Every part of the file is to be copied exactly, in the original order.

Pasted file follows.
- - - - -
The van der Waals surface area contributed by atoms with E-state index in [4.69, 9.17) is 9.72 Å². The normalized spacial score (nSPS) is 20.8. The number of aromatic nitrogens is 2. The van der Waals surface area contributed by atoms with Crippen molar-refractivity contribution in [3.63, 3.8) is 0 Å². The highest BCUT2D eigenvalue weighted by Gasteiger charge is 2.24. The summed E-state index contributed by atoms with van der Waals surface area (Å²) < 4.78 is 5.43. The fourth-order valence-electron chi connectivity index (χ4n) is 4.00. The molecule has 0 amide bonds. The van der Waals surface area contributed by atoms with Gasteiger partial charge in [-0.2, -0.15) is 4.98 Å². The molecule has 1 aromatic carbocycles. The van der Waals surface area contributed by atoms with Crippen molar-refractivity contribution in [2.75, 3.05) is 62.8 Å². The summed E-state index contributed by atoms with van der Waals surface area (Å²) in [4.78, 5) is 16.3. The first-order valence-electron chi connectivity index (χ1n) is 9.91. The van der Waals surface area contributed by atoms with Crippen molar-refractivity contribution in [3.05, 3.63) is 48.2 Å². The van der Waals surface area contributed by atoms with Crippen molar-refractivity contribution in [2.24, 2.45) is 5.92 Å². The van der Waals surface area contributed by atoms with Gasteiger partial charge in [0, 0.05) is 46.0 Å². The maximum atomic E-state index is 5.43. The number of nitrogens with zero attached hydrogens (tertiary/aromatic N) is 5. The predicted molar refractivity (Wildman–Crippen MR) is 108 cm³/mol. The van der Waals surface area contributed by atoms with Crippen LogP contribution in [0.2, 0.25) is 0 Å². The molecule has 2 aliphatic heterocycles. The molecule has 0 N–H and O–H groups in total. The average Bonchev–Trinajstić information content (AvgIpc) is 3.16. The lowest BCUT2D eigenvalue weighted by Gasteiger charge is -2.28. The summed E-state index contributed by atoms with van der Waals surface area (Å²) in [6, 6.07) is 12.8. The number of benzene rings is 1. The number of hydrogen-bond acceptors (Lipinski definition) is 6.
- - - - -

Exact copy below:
The van der Waals surface area contributed by atoms with E-state index in [4.69, 9.17) is 9.72 Å². The normalized spacial score (nSPS) is 20.8. The number of aromatic nitrogens is 2. The van der Waals surface area contributed by atoms with Crippen molar-refractivity contribution in [3.63, 3.8) is 0 Å². The highest BCUT2D eigenvalue weighted by Gasteiger charge is 2.24. The summed E-state index contributed by atoms with van der Waals surface area (Å²) < 4.78 is 5.43. The fourth-order valence-electron chi connectivity index (χ4n) is 4.00. The molecule has 0 amide bonds. The van der Waals surface area contributed by atoms with Gasteiger partial charge in [-0.2, -0.15) is 4.98 Å². The molecule has 1 aromatic carbocycles. The van der Waals surface area contributed by atoms with Crippen molar-refractivity contribution in [2.75, 3.05) is 62.8 Å². The summed E-state index contributed by atoms with van der Waals surface area (Å²) in [4.78, 5) is 16.3. The first-order valence-electron chi connectivity index (χ1n) is 9.91. The van der Waals surface area contributed by atoms with Crippen molar-refractivity contribution in [3.05, 3.63) is 48.2 Å². The van der Waals surface area contributed by atoms with Crippen molar-refractivity contribution in [2.24, 2.45) is 5.92 Å². The van der Waals surface area contributed by atoms with Gasteiger partial charge in [0, 0.05) is 46.0 Å². The maximum atomic E-state index is 5.43. The number of nitrogens with zero attached hydrogens (tertiary/aromatic N) is 5. The predicted molar refractivity (Wildman–Crippen MR) is 108 cm³/mol. The van der Waals surface area contributed by atoms with Crippen LogP contribution in [0.2, 0.25) is 0 Å². The molecule has 2 aliphatic heterocycles. The molecule has 0 N–H and O–H groups in total. The average Bonchev–Trinajstić information content (AvgIpc) is 3.16. The lowest BCUT2D eigenvalue weighted by Gasteiger charge is -2.28. The summed E-state index contributed by atoms with van der Waals surface area (Å²) in [6, 6.07) is 12.8. The number of benzene rings is 1. The number of hydrogen-bond acceptors (Lipinski definition) is 6.